3D Art in Comics

yonseo · January 11, 2018 · Uncategorized · 0 comments

3D Art has been used in comics and manga before, but 3D art in comics is’nt well presented when someone who doesn’t use 3D as their main content creation tool attemps to use this medium.

For one thing, comic artists may not be familiar with rendering, lighting or setting up a scene. To be able to extract good 3D line art is’nt enough. There’s texture work or screentone as used in manga (Japanese Comics).

The traditional look of human touch can’t be seen either. It’s a great tool for architechture but for an everyday artist like myself we need these tools to blend in to our work.

Often times I see comic artwork that uses 3D in their work and the 3D aspect speaks more than the hand drawn stuff. To be able to use this medium in comics we need to find a good balance between 2D and 3D.

3D in Manga

3d work has been used before in manga work such as Gantz a Japanese manga series written and illustrated by Hiroya Oku. The story lends itself well in 3D computer graphics, but how was it being made before making the film screen?

Image taken from Gantz volume 1.

As you can see, a rough draft is drawn, the idea makes it on paper. Then off to 3D we go. The artist or artists will then draw the final page which means the page is still drawn by hand. The 3D models are there to help but theres not much detail. It is enough however to get the idea across. What if the models were much more detailed? I mean to the point where we didnt have to draw the face or each character over and over again.

Is creating Comics in 3D better than 2D?

When compared to a traditional medium it is much faster to produce work. You might think that it’s even cheating because of how easy and effortless it becomes. The reality is it is NOT as easy as it looks to be.

While some areas of 3D such as backgrounds in architechture can be a breeze, creating the models takes work. Similarly, if it took you 1 hour to draw that background it will take you one hour as well to create the same background in 3D.

The difference is the 3D background is’nt drawn yet, it hasn’t made it on paper. Not to mention the texture work, those small lines we make when sketching don’t appear in our 3D work.. It does come with advantages though.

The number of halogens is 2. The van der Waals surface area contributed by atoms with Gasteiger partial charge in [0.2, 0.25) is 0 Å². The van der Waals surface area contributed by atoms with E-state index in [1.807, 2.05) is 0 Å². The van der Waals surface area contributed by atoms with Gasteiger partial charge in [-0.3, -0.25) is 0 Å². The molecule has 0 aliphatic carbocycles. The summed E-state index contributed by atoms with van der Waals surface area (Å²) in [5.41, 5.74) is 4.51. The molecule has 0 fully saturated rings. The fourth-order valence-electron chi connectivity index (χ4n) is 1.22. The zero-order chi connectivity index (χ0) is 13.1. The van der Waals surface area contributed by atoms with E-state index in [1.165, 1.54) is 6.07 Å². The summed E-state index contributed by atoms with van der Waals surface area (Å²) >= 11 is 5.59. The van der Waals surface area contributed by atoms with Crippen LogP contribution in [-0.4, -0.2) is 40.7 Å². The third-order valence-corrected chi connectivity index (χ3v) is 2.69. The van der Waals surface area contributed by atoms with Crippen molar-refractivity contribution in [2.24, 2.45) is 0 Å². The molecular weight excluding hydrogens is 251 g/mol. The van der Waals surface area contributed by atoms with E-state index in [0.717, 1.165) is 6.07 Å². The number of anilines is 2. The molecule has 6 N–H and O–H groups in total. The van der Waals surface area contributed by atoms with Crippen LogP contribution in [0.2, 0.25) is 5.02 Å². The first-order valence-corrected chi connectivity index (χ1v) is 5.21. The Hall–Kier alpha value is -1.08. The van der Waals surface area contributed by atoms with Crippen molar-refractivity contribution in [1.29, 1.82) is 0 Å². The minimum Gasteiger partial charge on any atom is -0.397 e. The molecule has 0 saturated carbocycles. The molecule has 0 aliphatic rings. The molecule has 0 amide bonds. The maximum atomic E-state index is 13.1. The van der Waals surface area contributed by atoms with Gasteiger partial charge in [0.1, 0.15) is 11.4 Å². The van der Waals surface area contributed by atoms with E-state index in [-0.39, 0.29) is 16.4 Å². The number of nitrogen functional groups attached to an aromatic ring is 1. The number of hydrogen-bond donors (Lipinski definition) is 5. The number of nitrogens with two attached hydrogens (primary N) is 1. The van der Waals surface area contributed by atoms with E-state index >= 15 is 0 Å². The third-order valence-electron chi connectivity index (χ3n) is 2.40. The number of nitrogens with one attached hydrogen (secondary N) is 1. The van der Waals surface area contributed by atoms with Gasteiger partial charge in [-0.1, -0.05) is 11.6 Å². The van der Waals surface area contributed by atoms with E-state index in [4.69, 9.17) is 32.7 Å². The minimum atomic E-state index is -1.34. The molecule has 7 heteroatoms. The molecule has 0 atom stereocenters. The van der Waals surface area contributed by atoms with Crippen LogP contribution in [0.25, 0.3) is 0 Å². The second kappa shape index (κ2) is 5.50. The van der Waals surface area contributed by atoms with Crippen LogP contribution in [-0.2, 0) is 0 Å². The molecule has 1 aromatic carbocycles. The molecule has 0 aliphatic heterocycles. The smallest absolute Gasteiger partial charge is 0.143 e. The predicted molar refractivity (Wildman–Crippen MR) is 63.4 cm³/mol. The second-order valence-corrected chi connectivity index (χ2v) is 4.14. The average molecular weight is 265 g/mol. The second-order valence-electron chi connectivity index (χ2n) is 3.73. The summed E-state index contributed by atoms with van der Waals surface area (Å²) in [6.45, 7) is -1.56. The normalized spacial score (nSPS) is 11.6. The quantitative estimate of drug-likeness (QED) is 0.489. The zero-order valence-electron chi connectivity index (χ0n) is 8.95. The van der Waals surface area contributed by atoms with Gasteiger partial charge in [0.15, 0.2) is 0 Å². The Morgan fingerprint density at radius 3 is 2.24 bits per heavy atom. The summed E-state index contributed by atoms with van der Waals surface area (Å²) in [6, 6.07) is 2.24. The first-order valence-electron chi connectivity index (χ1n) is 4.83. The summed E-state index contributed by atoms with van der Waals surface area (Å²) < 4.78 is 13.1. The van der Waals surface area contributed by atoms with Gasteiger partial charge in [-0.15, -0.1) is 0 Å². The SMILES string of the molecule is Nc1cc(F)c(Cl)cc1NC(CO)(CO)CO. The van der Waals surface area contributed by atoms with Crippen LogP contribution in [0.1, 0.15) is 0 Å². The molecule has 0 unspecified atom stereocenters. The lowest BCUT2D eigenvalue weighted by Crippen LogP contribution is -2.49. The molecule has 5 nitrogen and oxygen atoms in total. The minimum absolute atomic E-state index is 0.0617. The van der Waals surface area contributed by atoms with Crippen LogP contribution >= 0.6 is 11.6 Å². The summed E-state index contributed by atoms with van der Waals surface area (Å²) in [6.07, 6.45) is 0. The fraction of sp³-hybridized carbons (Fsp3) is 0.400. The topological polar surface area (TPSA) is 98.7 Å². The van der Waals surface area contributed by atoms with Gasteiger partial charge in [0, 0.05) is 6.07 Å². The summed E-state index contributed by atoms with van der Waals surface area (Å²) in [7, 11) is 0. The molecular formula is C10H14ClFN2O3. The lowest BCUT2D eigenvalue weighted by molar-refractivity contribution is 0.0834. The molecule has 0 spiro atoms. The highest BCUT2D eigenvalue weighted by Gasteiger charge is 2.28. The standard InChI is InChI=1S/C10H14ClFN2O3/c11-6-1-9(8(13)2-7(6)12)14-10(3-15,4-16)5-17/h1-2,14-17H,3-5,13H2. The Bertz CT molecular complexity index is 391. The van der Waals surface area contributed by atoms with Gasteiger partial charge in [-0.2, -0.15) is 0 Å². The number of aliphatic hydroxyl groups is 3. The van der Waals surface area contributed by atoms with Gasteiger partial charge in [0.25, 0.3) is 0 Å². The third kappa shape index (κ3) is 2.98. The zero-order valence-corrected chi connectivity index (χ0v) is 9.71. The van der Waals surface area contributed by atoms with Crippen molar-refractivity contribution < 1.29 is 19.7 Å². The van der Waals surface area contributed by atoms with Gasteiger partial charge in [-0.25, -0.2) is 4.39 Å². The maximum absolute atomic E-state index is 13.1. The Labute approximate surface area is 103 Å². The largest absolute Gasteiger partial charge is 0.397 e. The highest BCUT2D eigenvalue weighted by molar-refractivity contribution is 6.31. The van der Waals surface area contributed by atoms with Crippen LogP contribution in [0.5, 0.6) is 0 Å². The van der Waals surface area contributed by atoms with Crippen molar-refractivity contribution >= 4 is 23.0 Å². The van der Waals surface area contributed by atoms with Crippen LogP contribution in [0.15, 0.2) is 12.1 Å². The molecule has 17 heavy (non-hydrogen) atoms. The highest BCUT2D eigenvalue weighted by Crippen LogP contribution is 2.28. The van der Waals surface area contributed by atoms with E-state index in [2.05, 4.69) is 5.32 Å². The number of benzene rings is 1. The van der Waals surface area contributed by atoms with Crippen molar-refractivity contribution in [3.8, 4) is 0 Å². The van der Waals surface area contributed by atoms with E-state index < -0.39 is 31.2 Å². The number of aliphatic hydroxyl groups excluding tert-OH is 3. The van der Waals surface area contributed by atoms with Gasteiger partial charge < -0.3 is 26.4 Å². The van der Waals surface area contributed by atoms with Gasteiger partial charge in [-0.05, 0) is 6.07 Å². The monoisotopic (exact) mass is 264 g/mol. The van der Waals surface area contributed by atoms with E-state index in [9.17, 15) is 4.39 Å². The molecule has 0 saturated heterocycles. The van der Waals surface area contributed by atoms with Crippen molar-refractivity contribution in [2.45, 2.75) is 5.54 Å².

You can apply texture to any surface in 3D as well as render in any angle. That is where 3D comes ahead. It’s reusability. Another area 3D excels at is establishing a world. With enough work you will have a scene full with characters and backgrounds.

At this point you can focus more on storytelling, shots, and angles. With a final render your image will look clean and crisp to perfection, it will however lack that traditional touch.


3D lineart

Image taken from Genjira’s Backpack.

Would you be able to tell if this comic was made in 3D? With digital tablets available today it’s impossible to really know. This same image could’ve easily been done in a digital drawing application without the help of 3D.

So why use 3D?. Simply because of production. It is much faster to tell a story by using this medium. We can tell bigger stories than before. Artists dont need to be able to draw perspective. 3D takes care of all that for you.

This image was rendered in Modo. I spent quite alot of time just to create this model, the time spent on this could’ve been used to create comic pages. On large projects this is ideal but for smaller projects you’re better off drawing by hand.


What I found to be useful in 3D 

When telling a story you want to present it in the best medium possible. That medium can be anything. Having many tools today is great,we get to pick what we want to use and for every tool there’s an alternative.

The delivery of the story is key. Using 3D for animation is great but being able to use the same tool to make comics is even better. And if that comic story needed a film, you’re not that far off.



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